Useful and Ornamental Knowledge: nothing is for sale on this site!


Professor of Anthropology at the University of California, Santa Cruz

contact  sherring at ucsc.edu

me and the shell crab
in Hong Kong at the Red Lantern Restaurant. Photo by Bill Shaw

I’m a cultural anthropologist. My studies in the last twenty+ years have focused on visible and audible aspects of culture, especially those embedded in contested narrative and institutional frames. In the 20th century, I did year+-long fieldwork in Papua-New Guinea and Indonesia. And in the 21st century I have been returning to Mexico, where I grew up, and have done research and produced a documentary video about artisans.

My current manuscript and recent articles consider what is happening to arts and artists from the Fourth World in the twenty first century, along with the changing narratives in Anthropology, Art History, and museology that seek to understand them. This research can be considered a continuation of the issues laid out in the book I published at the end of the last century, The Death of Authentic Primitive Art and Other Tales of Progress.

I make humorous line drawings and cartoons (lately for Gastronomica: critical food studies), a nearly life-long practice with its origins in doodling in class and during public lectures. My cartoons often make abstractions visible, exploring themes like Theories of Semiotics, Data vs. Facts, On Listening to Historians Speak, etc.

I’ve taken photographs since I was 20 years old and my father gave me a Pentax SLR after he felt I'd proven myself using a Kodak Brownie. My subject matter when I travel is often of people, their faces and their activities and craft processes, and of their contexts of work. More recently, my preferred subject matter seems to be unexpected landscapes, natural abstractions, and the play of light on unstable surfaces.

Of course, I travel a lot, and the advent of digital photography and the Web have allowed me easily to post Visual Diaries of various adventures. Some old ones are on this site, but the site isn't conducive to easy blogging, so I am not updating them for the moment.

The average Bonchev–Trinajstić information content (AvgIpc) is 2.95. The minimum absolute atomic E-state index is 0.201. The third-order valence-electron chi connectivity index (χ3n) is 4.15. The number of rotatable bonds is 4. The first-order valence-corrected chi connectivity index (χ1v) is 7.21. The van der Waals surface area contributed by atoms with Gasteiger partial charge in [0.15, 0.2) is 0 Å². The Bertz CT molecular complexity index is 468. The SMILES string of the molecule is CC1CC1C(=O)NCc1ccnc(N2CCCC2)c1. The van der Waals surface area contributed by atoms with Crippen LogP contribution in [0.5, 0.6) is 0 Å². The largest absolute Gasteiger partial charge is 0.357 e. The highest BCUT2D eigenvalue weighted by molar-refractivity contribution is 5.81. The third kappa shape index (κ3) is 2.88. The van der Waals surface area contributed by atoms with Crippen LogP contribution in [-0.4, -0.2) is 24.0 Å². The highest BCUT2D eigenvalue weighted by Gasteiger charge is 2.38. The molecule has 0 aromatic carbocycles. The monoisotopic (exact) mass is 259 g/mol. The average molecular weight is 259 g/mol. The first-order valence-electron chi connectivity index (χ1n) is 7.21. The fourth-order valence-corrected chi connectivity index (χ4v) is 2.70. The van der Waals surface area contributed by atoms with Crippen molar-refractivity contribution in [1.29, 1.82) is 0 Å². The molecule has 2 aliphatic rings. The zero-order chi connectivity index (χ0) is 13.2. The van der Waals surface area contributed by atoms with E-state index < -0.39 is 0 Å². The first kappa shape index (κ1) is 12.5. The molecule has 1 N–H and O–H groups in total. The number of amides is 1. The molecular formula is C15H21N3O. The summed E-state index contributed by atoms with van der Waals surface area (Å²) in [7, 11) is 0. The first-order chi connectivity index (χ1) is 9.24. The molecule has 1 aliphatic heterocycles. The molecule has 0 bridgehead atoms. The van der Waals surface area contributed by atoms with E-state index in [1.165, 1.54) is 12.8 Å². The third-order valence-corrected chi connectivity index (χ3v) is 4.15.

Recently I finished producing and directed a full-length documentary video. It invites the viewers (with no voice-over) into the world and struggles of artisans in Pátzcuaro, Michoacán, Mexico (El Oficio del Arte; English subtitled version is called The Work of Art; 126 min.). I'm calling my nascent production company Tianguis Producciones, named for the Aztec open air markets.

Events for the rest of 2014

Photo Exhibit Open Studios Santa Cruz County, the first three weeks in October. My photo show will be in the newly refurbished Barn Gallery in my back yard, and I'll invite visitors to peek into my writing-drawing-editing studio, also in the back yard. See Open Studios 2014 Intimate Landscapes/ Natural Abstractions on FB.

Photo Exhibit Momentos de Luz,Video Screening El Oficio del Arte, and Public Lecture La Muerte del Arte Prehispanico--y Otros Cuentos del Progreso. These will all take place in the first week of November, kicked off by Dia de los Muertos, in conjunction with the Festival Internacional de Cine Indígena in Puebla, Mexcio.

Professional Lecture "Materializing Ideas Through Lines and Surprise" in the panel Drawing and Painting in the Production of Anthropological Knowledge, at the annual American Anthropological Association meeting, Washington, D.C. Our panel is Saturday December 6 2:30-4:15 pm.

Publication of "Thinking Outside the Frame: Subjects and Objects in Contemporary (neé Triabal) Art," to appear in the Routledge Companion to Contemporary Anthropology.

Teaching This Fall term I'll be teaching Southeast Asia, with an emphasis on the arts and the idea of the "person." Tues-Thurs 8-9:45 am at UCSC.

Line Drawings Intended to Amuse


Logo Tianguis


Books and Articles




close up of fabric

a Balinese artisan paints a story-cloth


Visual Diaries

Tianguis (open air market) shade cover using plastic tarps
Tianguis (open air market) shade cover using plastic tarps

More Projects

Under Construction

colorful plastic containers
Plastic woven containers from Mexico for many uses


Teaching Interests:

Shelly Errington regularly teaches courses at the lower-division, upper-division, and graduate level on visual culture, visual semiotics, and the politics of images. She created a course called Multi-Media Ethnography, taught in 2004, 2005, 2006, and 2008, and will teach it in Spring 2011.

Research Interests:

Shelly Errington’s current work focuses on documentary film, photography, arts, and multi-media, and non-linear ethnography. She is currently doing the post-production on her documentary film on the effects of globalization and the production and marketing of artisanal objects. partly as a Visitor at the ECCAVAC in Puebla, Mexico (Espacio Cultural de Cine y Artes Visales, A.C.).

Courses Taught:

  • this course
  • the next
  • and the next
  • and so on
  • and so on...